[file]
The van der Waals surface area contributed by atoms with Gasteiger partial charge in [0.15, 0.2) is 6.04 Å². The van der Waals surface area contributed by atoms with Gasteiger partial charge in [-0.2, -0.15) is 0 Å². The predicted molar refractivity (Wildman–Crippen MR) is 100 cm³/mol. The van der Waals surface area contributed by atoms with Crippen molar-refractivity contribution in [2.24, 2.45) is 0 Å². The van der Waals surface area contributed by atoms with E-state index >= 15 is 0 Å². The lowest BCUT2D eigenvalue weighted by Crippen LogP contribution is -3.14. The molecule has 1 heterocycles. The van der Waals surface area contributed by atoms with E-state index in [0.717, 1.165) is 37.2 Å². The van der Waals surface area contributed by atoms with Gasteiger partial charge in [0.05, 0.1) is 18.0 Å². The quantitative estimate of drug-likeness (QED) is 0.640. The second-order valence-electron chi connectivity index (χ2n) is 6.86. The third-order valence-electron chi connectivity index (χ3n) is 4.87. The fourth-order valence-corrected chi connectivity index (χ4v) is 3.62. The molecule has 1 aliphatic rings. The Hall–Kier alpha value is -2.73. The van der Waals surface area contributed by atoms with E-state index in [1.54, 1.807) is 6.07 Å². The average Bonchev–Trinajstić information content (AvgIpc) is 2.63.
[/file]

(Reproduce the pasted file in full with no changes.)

The van der Waals surface area contributed by atoms with Gasteiger partial charge in [0.15, 0.2) is 6.04 Å². The van der Waals surface area contributed by atoms with Gasteiger partial charge in [-0.2, -0.15) is 0 Å². The predicted molar refractivity (Wildman–Crippen MR) is 100 cm³/mol. The van der Waals surface area contributed by atoms with Crippen molar-refractivity contribution in [2.24, 2.45) is 0 Å². The van der Waals surface area contributed by atoms with E-state index >= 15 is 0 Å². The lowest BCUT2D eigenvalue weighted by Crippen LogP contribution is -3.14. The molecule has 1 heterocycles. The van der Waals surface area contributed by atoms with E-state index in [0.717, 1.165) is 37.2 Å². The van der Waals surface area contributed by atoms with Gasteiger partial charge in [0.05, 0.1) is 18.0 Å². The quantitative estimate of drug-likeness (QED) is 0.640. The second-order valence-electron chi connectivity index (χ2n) is 6.86. The third-order valence-electron chi connectivity index (χ3n) is 4.87. The fourth-order valence-corrected chi connectivity index (χ4v) is 3.62. The molecule has 1 aliphatic rings. The Hall–Kier alpha value is -2.73. The van der Waals surface area contributed by atoms with E-state index in [1.54, 1.807) is 6.07 Å². The average Bonchev–Trinajstić information content (AvgIpc) is 2.63.